American Fancy Rat & Mouse Association

This article is from the WSSF 2006 AFRMA Rat & Mouse Tales news-magazine.

Beginners’ Corner

Convert Rabbit Shed to Mouse Shed; High Class Rat

By Karen Robbins

Convert Rabbit Shed to Mouse Shed

Candy Evans, Wenonah, NJ
QThank you Karen for the beautiful mice. We are very, very excited and happy to have them. I’m thinking of trying to talk my dad into cleaning out the old rabbit shed he built for my sister and let me have it to re-fit for the mice. Might be a good project for over the winter!!

AIf you can heat the rabbit shed in the winter and keep it cool in the summer, then it sounds like a good choice. Also, the mice need lots of nesting material (shredded napkins, hay, tubes, houses, shredded corn husk, etc.) when it gets cold. They also like nesting material to some extent during the warmer months. Over in England they use meadow hay or shredded paper (like the kind you get in an office) for the nesting material. Some breeders keep them in outdoor sheds or garages and some keep them indoors in a spare room. I use the toilet paper/paper towel/large cardboard tubes, Kleenex boxes, other cardboard containers (or Shepherd Shacks®) for single males for the housing, and give them shredded napkins, timothy hay, or shredded corn husk for nesting material. For the moms, they get shredded napkins only. Once the babies are up and running around, then I give them TP tubes. I start out moms in a smaller cage when they have their babies, then once the babies are running around, move them into bigger accommodations.

High Class Rat

Matthew Freeze, phone call
QI got your name from the Rats: Fun & Care book. I have a rat that I’ve spoiled by giving her lobster and crab and now she won’t eat anything but that. It’s gotten really expensive to feed her just this. She has babies and is very thin having to feed all the kids. The kids will eat the rat mix and other stuff I give them, but not mom. What do I do?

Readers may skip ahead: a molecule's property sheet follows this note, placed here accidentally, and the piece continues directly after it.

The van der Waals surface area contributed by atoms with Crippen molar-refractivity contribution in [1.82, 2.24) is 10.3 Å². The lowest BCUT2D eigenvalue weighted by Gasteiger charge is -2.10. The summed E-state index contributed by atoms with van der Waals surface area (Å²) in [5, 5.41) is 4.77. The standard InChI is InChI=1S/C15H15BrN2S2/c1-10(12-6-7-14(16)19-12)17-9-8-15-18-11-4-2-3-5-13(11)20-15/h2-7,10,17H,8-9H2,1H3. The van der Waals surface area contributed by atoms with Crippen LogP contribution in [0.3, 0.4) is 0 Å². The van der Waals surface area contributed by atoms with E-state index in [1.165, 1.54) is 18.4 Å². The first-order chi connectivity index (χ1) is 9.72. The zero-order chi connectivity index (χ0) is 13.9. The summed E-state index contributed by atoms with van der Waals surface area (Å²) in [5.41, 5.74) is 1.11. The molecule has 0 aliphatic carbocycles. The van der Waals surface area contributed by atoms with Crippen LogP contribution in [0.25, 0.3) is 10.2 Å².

AMy concern is the amount of protein she is getting with that much meat. Even though lobster and crab are low in fat and cholesterol, they are high in protein. Remember rats are omnivores, eating both plant and animal products. They will eat just about anything, but their diet should be mostly plant based. A diet of a high-quality lab block as the base along with raw veggies, some fruits, and dry healthy cereals should be fed. These can be kale, carrots, broccoli, frozen peas, banana, avocado, grapes, whole wheat pasta, brown rice, rice cakes, whole wheat bread, whole wheat spaghetti noodles, Total cereal, shredded wheat, Cheerios, puffed wheat/rice/millet, etc. With the addition of having to raise babies, moms can benefit by additional goodies such as a high-quality dog or cat kibble, dog biscuits, etc., while they are nursing. If you have a large litter, the babies will need additional calories and should also get some extra protein and fat in the dog/cat kibble and dog biscuits.

If you are unable to get a good lab block in your area, then a good quality rat mix such as Reggie Rat along with added dog kibble, dog biscuits, and the fresh goodies are an alternate. Don’t forget to give the lab blocks or Reggie Rat/dog kibble free choice and give the extras once or twice a day. Don’t give so much extra goodies that they pig out on the extras and don’t get enough of their balanced diet of blocks or that they leave a lot of fresh stuff leftover to spoil. Provide plenty of clean fresh water in a water bottle, keep their cage clean, and give lots of attention to the babies.

For the mom, you will have to slowly wean her off of the lobster/crab diet. Give her a dish of fresh goodies and a little of the lobster/crab in the bottom so she has to dig through the good stuff to get to her favorite treat. Over a period of several days, keep reducing the amount of lobster/crab until you no longer have to feed that to her. Keep lots of the proper nutritious food in her cage for her to munch on. Even though she may beg you for her favorite treat, a rare treat is all this should be. *

May 31, 2015